Time ticks on.



Source: flickr.com via @PetroleumJelliffe

The company I used to work for is close to being taken over by private equity. I’ve also heard that a number of people I used to work with have either left or been given severance packages. The crew that remain are impatient for the end and seemingly have little care for the fate of the organization.

Me, I don’t know whether to take some joy at the ineptitude of the leadership that led to this or to feel bad that others will be joining me in this seeming never-ending job hunt.


Dear Applicant

Source: flickr.com via @AustinGranger

The theory is that for every job application you tailor your resume and your cover letter to the needs of the job. You find your more appropriate skills and achievements and bring them to the fore, hoping to make the task easier for the person recruiting.

In some instances, the recruiter asks for other questions to be answered.

What do you most value about our brand? 

How do your values align with ours?

How would you contribute to our organization?

So, it takes a little time to feel like you’ve got it right. What peeves me is that after all that effort, the rejection email I get starts off with “Dear Applicant”. If the etiquette is to be respectful of the advertiser, shouldn’t the same principles apply to them?



Source: flickr.com via @Mareen Fischinger

Announcement Day. A moment that the folks inside are anxious for, even though some are certain to know their roles and others are just fodder. Today, was certainly no different, which makes it kind of a farce. Essentially, people who have a job go into this meeting knowing that someone isn’t going to get a job and the brutal thing is about finding out who doesn’t. And then those who don’t have a job have a sense they don’t have a job but don’t know for certain. It’s doubly painful for them. A colleague in the same boat as me mentioned as aside that it was cruel that we were invited to the meeting – like it was being rubbed in our faces.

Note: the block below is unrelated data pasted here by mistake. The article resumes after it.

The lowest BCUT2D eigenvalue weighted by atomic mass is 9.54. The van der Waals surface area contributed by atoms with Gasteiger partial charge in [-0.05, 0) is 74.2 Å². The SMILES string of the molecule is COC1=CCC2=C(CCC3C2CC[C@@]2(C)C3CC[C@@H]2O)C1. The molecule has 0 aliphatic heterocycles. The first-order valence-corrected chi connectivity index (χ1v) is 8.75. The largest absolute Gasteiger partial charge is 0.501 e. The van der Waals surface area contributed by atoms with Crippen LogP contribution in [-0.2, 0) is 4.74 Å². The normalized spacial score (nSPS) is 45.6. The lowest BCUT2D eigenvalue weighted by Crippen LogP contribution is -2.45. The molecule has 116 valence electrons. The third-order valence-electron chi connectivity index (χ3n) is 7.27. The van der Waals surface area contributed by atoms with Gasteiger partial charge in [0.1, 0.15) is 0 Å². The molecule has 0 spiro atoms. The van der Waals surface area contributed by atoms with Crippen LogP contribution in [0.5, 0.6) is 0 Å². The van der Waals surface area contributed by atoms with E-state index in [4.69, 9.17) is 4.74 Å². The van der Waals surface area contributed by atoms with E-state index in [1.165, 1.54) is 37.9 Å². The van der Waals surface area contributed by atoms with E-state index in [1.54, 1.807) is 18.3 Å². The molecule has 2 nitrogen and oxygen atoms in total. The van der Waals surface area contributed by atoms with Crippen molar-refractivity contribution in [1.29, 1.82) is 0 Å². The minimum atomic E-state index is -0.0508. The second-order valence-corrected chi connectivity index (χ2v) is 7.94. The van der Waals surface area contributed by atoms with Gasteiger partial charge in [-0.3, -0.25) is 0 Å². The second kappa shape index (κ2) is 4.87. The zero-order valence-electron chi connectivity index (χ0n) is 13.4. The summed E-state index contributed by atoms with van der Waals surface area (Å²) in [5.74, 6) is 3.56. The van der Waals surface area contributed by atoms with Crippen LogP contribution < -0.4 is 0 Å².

I missed that. I scheduled a discussion with a recruiter at the same time. Apparently they clapped for me after my new (old) boss talked about my decade of service. Asshole. He didn’t want me anyway.


Dead Man Walking


With the noted staff reductions still to come, it’s evident that there are people that have been given some bad news. While there have been tears, there are others who have held their dignity and ploughed on with their work.

Those in the latter category seem to be in a good place emotionally; they’ve got jobs or other plans. I feel sorry for the ones who have struggled with the news. In particular, I know someone who is being targeted, with the sole intention of being pushed out of the business. This person has been pressured to work long hours and with no possible hope for success. During our hallway discussions, there is enormous pressure being mounted and the only dignified option is to leave.

The worst thing is that I’ve heard from other sources that the manager had been bragging about performance managing the employee out of the business. This is questionable ethics in times of great uncertainty and difficulty. One can only hope that actions like this have a sense of kismet about it.